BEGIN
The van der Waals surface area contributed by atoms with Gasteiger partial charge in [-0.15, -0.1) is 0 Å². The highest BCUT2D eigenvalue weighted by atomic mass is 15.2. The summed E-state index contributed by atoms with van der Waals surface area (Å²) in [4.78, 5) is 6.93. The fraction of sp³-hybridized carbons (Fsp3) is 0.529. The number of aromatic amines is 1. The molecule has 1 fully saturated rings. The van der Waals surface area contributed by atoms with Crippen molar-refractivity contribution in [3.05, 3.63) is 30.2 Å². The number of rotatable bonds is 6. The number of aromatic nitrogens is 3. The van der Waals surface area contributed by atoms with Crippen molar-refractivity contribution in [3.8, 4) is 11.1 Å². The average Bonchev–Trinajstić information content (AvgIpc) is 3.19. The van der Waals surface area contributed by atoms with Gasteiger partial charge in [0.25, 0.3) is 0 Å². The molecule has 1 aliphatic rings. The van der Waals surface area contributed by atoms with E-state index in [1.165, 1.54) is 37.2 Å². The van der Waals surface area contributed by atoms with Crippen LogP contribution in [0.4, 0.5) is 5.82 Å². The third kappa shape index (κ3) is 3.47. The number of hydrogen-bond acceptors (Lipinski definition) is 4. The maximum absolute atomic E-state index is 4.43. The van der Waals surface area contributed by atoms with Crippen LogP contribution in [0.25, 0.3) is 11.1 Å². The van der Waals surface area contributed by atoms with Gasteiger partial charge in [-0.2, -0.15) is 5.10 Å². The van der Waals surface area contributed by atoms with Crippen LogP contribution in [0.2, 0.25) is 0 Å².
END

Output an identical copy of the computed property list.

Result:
The van der Waals surface area contributed by atoms with Gasteiger partial charge in [-0.15, -0.1) is 0 Å². The highest BCUT2D eigenvalue weighted by atomic mass is 15.2. The summed E-state index contributed by atoms with van der Waals surface area (Å²) in [4.78, 5) is 6.93. The fraction of sp³-hybridized carbons (Fsp3) is 0.529. The number of aromatic amines is 1. The molecule has 1 fully saturated rings. The van der Waals surface area contributed by atoms with Crippen molar-refractivity contribution in [3.05, 3.63) is 30.2 Å². The number of rotatable bonds is 6. The number of aromatic nitrogens is 3. The van der Waals surface area contributed by atoms with Crippen molar-refractivity contribution in [3.8, 4) is 11.1 Å². The average Bonchev–Trinajstić information content (AvgIpc) is 3.19. The van der Waals surface area contributed by atoms with Gasteiger partial charge in [0.25, 0.3) is 0 Å². The molecule has 1 aliphatic rings. The van der Waals surface area contributed by atoms with E-state index in [1.165, 1.54) is 37.2 Å². The van der Waals surface area contributed by atoms with Crippen LogP contribution in [0.4, 0.5) is 5.82 Å². The third kappa shape index (κ3) is 3.47. The number of hydrogen-bond acceptors (Lipinski definition) is 4. The maximum absolute atomic E-state index is 4.43. The van der Waals surface area contributed by atoms with Crippen LogP contribution in [0.25, 0.3) is 11.1 Å². The van der Waals surface area contributed by atoms with Gasteiger partial charge in [-0.2, -0.15) is 5.10 Å². The van der Waals surface area contributed by atoms with Crippen LogP contribution in [0.2, 0.25) is 0 Å².